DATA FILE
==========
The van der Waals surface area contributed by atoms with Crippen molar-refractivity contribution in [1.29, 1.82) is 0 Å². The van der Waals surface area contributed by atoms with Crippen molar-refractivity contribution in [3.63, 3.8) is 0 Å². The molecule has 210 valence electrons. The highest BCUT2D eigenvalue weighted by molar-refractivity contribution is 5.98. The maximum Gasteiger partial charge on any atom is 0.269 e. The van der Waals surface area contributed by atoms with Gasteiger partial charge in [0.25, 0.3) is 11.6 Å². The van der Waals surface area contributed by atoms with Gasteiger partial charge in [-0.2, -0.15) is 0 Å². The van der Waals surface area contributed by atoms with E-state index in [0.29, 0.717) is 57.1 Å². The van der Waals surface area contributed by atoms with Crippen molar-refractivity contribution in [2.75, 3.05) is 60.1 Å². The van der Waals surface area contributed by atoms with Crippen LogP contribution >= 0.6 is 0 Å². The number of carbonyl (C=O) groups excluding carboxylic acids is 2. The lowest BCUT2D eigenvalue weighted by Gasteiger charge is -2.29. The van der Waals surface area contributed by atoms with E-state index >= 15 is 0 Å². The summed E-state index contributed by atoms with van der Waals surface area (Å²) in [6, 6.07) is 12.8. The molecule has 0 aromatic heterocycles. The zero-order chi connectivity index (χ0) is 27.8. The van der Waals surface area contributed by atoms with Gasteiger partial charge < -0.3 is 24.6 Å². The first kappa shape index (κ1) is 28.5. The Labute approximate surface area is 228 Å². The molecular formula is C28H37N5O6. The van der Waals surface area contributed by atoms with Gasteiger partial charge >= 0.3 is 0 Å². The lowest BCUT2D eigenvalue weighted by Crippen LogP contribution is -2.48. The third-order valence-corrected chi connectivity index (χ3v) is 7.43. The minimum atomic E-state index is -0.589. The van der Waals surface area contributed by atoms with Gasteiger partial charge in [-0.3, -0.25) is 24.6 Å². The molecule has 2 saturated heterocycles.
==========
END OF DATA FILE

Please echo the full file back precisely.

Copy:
The van der Waals surface area contributed by atoms with Crippen molar-refractivity contribution in [1.29, 1.82) is 0 Å². The van der Waals surface area contributed by atoms with Crippen molar-refractivity contribution in [3.63, 3.8) is 0 Å². The molecule has 210 valence electrons. The highest BCUT2D eigenvalue weighted by molar-refractivity contribution is 5.98. The maximum Gasteiger partial charge on any atom is 0.269 e. The van der Waals surface area contributed by atoms with Gasteiger partial charge in [0.25, 0.3) is 11.6 Å². The van der Waals surface area contributed by atoms with Gasteiger partial charge in [-0.2, -0.15) is 0 Å². The van der Waals surface area contributed by atoms with E-state index in [0.29, 0.717) is 57.1 Å². The van der Waals surface area contributed by atoms with Crippen molar-refractivity contribution in [2.75, 3.05) is 60.1 Å². The van der Waals surface area contributed by atoms with Crippen LogP contribution >= 0.6 is 0 Å². The number of carbonyl (C=O) groups excluding carboxylic acids is 2. The lowest BCUT2D eigenvalue weighted by Gasteiger charge is -2.29. The van der Waals surface area contributed by atoms with E-state index >= 15 is 0 Å². The summed E-state index contributed by atoms with van der Waals surface area (Å²) in [6, 6.07) is 12.8. The molecule has 0 aromatic heterocycles. The zero-order chi connectivity index (χ0) is 27.8. The van der Waals surface area contributed by atoms with Gasteiger partial charge < -0.3 is 24.6 Å². The first kappa shape index (κ1) is 28.5. The Labute approximate surface area is 228 Å². The molecular formula is C28H37N5O6. The van der Waals surface area contributed by atoms with Gasteiger partial charge >= 0.3 is 0 Å². The lowest BCUT2D eigenvalue weighted by Crippen LogP contribution is -2.48. The third-order valence-corrected chi connectivity index (χ3v) is 7.43. The minimum atomic E-state index is -0.589. The van der Waals surface area contributed by atoms with Gasteiger partial charge in [-0.3, -0.25) is 24.6 Å². The molecule has 2 saturated heterocycles.